Today our Executive Director Seth Hubbert testified before the California Air Resources Board regarding the draft Greenhouse Gas Investment Plan. Proceeds from the Cap & Trade Program produce an 8 billion dollar Greenhouse Gas Reduction Fund that supports programs meant to lower greenhouse gases and deliver benefits to underserved community members.
Below is his statement.
Good afternoon Madam Chair and Members of the Board.
I’m Seth Hubbert, the Executive Director of Tech Exchange, a social impact organization dedicated to digital inclusion: we help disadvantaged community members sign up for affordable home Internet, provide digital literacy trainings, and refurbish donated computers to provide to our community.
We support our clients in communicating with their doctor through a health portal, performing online banking, accessing online educational opportunities and public services, and even setting up home businesses. All of these activities reduce trips, miles travelled, and are a direct strategy to reduce greenhouse gas emissions.
Innovation and technology have a huge potential in reducing GHG emissions, however this will go unrealized if bold action isn’t taken to support the 31% of California residents that are un-connected and under-connected.
There is another area of our work that directly supports GHG goals: computer refurbishment. Because of cost, many low-income residents, and supporting agencies such as ours, choose refurbished hardware as a first household computer. Computers are nontrivial to manufacture and contain toxic elements. Over the lifespan of a computer’s life, 81% of the energy used comes from manufacturing, and eWaste is our fastest growing waste stream.
We are a still a growing operation: last year we refurbished 4000 computers to provide to the community. Utilizing EPA’s Electronics Environmental Benefits Calculator, by upcycling these 4000 computers:
• There was air emissions savings of 11,000 metric tons, the equivalent of removing 2300 cars from the road for a year.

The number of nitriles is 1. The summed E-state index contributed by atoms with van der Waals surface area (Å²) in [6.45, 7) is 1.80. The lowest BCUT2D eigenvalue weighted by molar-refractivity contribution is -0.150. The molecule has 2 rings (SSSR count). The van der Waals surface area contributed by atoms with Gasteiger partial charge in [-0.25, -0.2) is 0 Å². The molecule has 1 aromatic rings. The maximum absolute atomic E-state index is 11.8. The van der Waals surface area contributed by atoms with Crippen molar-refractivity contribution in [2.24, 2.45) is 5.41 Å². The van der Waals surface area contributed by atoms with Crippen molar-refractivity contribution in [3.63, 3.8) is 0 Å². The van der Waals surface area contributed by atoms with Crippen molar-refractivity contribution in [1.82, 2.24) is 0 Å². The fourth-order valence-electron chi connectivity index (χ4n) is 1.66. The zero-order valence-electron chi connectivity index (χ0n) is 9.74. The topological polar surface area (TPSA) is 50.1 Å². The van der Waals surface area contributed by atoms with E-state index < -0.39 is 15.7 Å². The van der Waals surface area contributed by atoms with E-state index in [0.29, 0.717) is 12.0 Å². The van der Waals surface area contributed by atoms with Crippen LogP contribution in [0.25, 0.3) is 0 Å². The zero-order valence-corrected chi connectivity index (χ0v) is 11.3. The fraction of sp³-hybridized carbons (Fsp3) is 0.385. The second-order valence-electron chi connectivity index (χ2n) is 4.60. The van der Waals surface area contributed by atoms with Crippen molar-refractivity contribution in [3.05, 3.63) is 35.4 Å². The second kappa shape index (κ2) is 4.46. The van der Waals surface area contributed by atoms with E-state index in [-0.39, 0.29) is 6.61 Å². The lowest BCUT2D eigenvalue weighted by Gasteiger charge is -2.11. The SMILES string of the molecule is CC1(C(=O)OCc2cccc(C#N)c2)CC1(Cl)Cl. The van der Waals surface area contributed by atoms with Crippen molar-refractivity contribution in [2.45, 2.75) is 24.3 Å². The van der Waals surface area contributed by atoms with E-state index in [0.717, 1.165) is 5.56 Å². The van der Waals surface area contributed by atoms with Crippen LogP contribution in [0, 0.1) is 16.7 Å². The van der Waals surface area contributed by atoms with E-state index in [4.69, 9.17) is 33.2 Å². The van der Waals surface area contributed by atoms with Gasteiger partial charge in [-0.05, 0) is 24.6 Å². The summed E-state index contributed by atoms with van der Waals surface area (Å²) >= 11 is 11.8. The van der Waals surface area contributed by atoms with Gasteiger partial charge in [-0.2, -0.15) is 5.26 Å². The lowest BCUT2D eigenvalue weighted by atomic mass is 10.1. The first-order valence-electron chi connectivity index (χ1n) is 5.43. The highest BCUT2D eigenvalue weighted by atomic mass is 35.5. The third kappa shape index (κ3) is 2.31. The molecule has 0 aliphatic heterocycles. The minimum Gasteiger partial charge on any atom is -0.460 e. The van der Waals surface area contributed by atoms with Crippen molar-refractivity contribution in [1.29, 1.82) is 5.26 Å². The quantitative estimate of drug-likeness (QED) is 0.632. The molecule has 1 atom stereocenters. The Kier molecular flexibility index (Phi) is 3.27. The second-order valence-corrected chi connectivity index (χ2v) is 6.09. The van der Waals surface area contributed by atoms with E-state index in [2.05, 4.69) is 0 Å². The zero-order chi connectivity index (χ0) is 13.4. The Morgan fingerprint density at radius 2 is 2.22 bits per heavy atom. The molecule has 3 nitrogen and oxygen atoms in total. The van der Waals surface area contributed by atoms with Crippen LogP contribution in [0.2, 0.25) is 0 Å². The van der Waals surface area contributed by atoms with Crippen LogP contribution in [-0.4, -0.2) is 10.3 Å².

• These 4000 computers provided a toxic material savings equivalent to doubling mercury levels in 9.7 million tuna.
• These 4000 computers provided an energy consumption savings equivalent to power 1300 homes for a year.
• Overall, every $1 invested in our organization yield a $1.32 environmental benefit, in addition to the social, economic, and educational benefit our services provide.
These numbers represent only our 4000 computers, which is a tiny share of the 150,000 computers that American’s discard daily.
We appreciate staff’s time in meeting with us, and as written in the draft plan, it is recommended to seek alignment with all agencies with existing funded programs. Internet access paints with a wide brush and we plan to follow this recommendation. Digital Inclusion has many touchpoints and agencies across the State are finding we can help them reach their goals.
However, I’m left with two questions:
1) Does this Board find a digitally connected California, especially our most vulnerable residents, foundational to meeting GHG reduction goals?
2) And what steps can this body take to ensure California's 12.3 million digitally excluded residents can participate in tech-enabled activities necessary to meeting our climate goals.
Thank you for your consideration and urge your leadership and ownership of this issue.